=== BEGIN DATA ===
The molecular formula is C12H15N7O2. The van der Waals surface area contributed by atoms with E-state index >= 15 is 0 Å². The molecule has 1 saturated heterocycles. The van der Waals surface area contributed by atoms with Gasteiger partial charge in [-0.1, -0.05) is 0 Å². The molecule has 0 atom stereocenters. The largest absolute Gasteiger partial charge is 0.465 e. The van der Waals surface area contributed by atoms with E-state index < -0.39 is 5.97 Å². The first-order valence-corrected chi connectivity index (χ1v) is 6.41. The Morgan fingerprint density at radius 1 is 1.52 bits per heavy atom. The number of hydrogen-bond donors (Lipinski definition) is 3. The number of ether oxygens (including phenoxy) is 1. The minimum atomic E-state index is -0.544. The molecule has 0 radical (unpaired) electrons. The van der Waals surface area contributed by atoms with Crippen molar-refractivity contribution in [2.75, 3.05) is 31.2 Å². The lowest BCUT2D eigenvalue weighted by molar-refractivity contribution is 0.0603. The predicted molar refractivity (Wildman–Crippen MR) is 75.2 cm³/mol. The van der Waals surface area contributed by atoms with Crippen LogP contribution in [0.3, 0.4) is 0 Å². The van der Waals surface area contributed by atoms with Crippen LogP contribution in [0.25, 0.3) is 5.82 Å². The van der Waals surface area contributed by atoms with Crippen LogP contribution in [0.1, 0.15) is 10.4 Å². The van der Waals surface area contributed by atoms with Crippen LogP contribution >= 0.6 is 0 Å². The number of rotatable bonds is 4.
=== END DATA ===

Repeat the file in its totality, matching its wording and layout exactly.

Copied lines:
The molecular formula is C12H15N7O2. The van der Waals surface area contributed by atoms with E-state index >= 15 is 0 Å². The molecule has 1 saturated heterocycles. The van der Waals surface area contributed by atoms with Gasteiger partial charge in [-0.1, -0.05) is 0 Å². The molecule has 0 atom stereocenters. The largest absolute Gasteiger partial charge is 0.465 e. The van der Waals surface area contributed by atoms with E-state index < -0.39 is 5.97 Å². The first-order valence-corrected chi connectivity index (χ1v) is 6.41. The Morgan fingerprint density at radius 1 is 1.52 bits per heavy atom. The number of hydrogen-bond donors (Lipinski definition) is 3. The number of ether oxygens (including phenoxy) is 1. The minimum atomic E-state index is -0.544. The molecule has 0 radical (unpaired) electrons. The van der Waals surface area contributed by atoms with Crippen molar-refractivity contribution in [2.75, 3.05) is 31.2 Å². The lowest BCUT2D eigenvalue weighted by molar-refractivity contribution is 0.0603. The predicted molar refractivity (Wildman–Crippen MR) is 75.2 cm³/mol. The van der Waals surface area contributed by atoms with Crippen LogP contribution in [0.3, 0.4) is 0 Å². The van der Waals surface area contributed by atoms with Crippen LogP contribution in [0.25, 0.3) is 5.82 Å². The van der Waals surface area contributed by atoms with Crippen LogP contribution in [0.1, 0.15) is 10.4 Å². The van der Waals surface area contributed by atoms with Crippen LogP contribution >= 0.6 is 0 Å². The number of rotatable bonds is 4.